Slightly more than a decade ago, and in subsequent years, these messengers of democratic change, or so we regarded them, were clearly determined to fight the violence, corruption and widespread abuse of power and human rights that Zanu (PF) personifies.
They slept among wild animals in Gonarezhou, huddled together in safe houses and were not afraid to get into the streets to push for a better Zimbabwe. They were forced to drink their own urine at Harare Central Police Station and some of them, like Nelson Chamisa, escaped death by a whisker at the hands of political enemies.
Sadly, though, they have traded trench coats for office suits. They now recoil at the sight of a smudge on their hands and throw their feet onto the table for an office orderly to polish their shoes.
Not that there is need for that, because they now, invariably, glide from their carpeted offices to sparkling Mercedes Benz vehicles. The doors are opened for them by grovelling aides, making them feel really important.
You no longer see them in Chitungwiza or Mabvuku, just at the Meikles or Sheraton. They seem to be saying: “We have arrived!” All this, of course, courtesy of the Government of National Unity.
Even Tsvangirai agrees with my view on this but, unfortunately, does not appear to have a clue as to what should be done.
Last Thursday, I was coming from a meeting between editors and civil society that had been commissioned by the Voluntary Media Council of Zimbabwe when a colleague convinced me to pass through Charter House where the MDC-T President was addressing civil society.
He was forthright in the assessment of his lieutenants in the party: “We are now chasing the comfort zone. Even people like Chamisa are wearing suits everyday”.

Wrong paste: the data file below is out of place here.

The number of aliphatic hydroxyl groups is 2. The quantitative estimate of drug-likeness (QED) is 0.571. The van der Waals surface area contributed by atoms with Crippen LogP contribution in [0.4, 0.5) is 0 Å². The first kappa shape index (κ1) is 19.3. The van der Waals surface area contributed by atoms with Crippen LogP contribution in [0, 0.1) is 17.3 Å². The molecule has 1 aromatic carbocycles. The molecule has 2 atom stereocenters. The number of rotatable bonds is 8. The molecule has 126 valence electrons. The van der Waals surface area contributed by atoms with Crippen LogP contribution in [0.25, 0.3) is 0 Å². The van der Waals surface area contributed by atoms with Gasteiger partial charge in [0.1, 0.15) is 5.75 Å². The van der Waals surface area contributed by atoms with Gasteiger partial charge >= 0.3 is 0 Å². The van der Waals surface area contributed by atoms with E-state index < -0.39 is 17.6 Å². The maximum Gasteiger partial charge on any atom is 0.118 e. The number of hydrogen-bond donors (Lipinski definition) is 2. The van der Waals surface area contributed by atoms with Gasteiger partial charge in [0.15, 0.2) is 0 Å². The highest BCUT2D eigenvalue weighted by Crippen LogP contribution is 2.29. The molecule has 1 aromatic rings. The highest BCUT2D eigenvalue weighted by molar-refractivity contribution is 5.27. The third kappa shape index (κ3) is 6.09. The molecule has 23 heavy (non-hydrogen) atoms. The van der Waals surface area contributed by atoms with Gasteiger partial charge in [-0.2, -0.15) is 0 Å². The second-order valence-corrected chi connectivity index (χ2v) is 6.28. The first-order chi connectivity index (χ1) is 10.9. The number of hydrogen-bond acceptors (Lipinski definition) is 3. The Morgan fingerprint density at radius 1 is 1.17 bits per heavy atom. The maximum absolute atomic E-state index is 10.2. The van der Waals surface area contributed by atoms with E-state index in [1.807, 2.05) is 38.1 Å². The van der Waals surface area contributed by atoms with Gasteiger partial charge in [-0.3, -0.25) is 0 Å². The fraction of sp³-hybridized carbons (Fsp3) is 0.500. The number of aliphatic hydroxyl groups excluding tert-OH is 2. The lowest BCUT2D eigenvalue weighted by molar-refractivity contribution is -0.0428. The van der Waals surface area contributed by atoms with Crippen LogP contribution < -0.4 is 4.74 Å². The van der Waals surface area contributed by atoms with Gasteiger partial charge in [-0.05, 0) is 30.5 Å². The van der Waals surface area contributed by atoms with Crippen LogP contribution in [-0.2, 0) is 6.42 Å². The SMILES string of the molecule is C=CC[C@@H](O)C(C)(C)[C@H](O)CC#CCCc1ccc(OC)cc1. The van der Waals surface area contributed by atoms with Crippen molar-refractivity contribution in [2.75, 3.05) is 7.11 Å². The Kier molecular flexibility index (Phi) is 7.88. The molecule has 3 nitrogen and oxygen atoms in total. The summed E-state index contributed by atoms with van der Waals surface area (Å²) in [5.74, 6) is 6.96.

Satirically, Tsvangirai was not wearing a suit and his voice sounded hoarse. He might have been casually attired and a busy schedule could have taken its toll on him, but I wonder if he is less guilty, because you hardly see him walking in the streets these days.
The GNU has become the change agents’ opium. They are now drunk with comfort and the mirage of power in which they are cocooned, to the extent that they run the real danger of missing the boat altogether.
In the pre-GNU era, it was very easy for journalists, for example, to access Chamisa, Douglas Mwonzora or Tendai Biti for a comment or information. Today, it is an uphill task.
This confuses me, because Zanu (PF)’s Rugare Gumbo is more forthcoming. You can call him after midnight and he will talk to you; he also responds to missed calls.
My conclusion is simple. The crumbs that Robert Mugabe is throwing to the MDC from the GNU table have lulled them into a slumber. It looks as though they are finding it too good to believe that they are now called cabinet ministers.
The pattern is all too familiar. At independence in 1980, there was so much euphoria around the liberation war fighters that they were almost deified. By 1985, that was changing. People could not see Mugabe any more and, some years later, he was to refer to some of them as totemless.
When he appears in public, it is either at a political rally or a business forum. When he visits an orphanage, it is only because he is wooing votes. Unlike Nelson Mandela, he cannot dance on the floor and his smile is forced, almost painfully so.
The difference between Zanu (PF) and MDC is that the former started alienating itself from the people after gaining power. The latter is doing so even prior to that. In the MDC, we are now seeing the pre-term WaBenzi of Zimbabwe.
The inevitable question is: Is this the change that MDC has been promising the people?
The MDC cabin crew, surely, cannot abandon ship before docking. We have seen too much of this in emerging democracies in Africa and elsewhere and our narrative should be different. As I said last week, the MDC ought to shape up or the passengers will ask them to go swim with the sharks.
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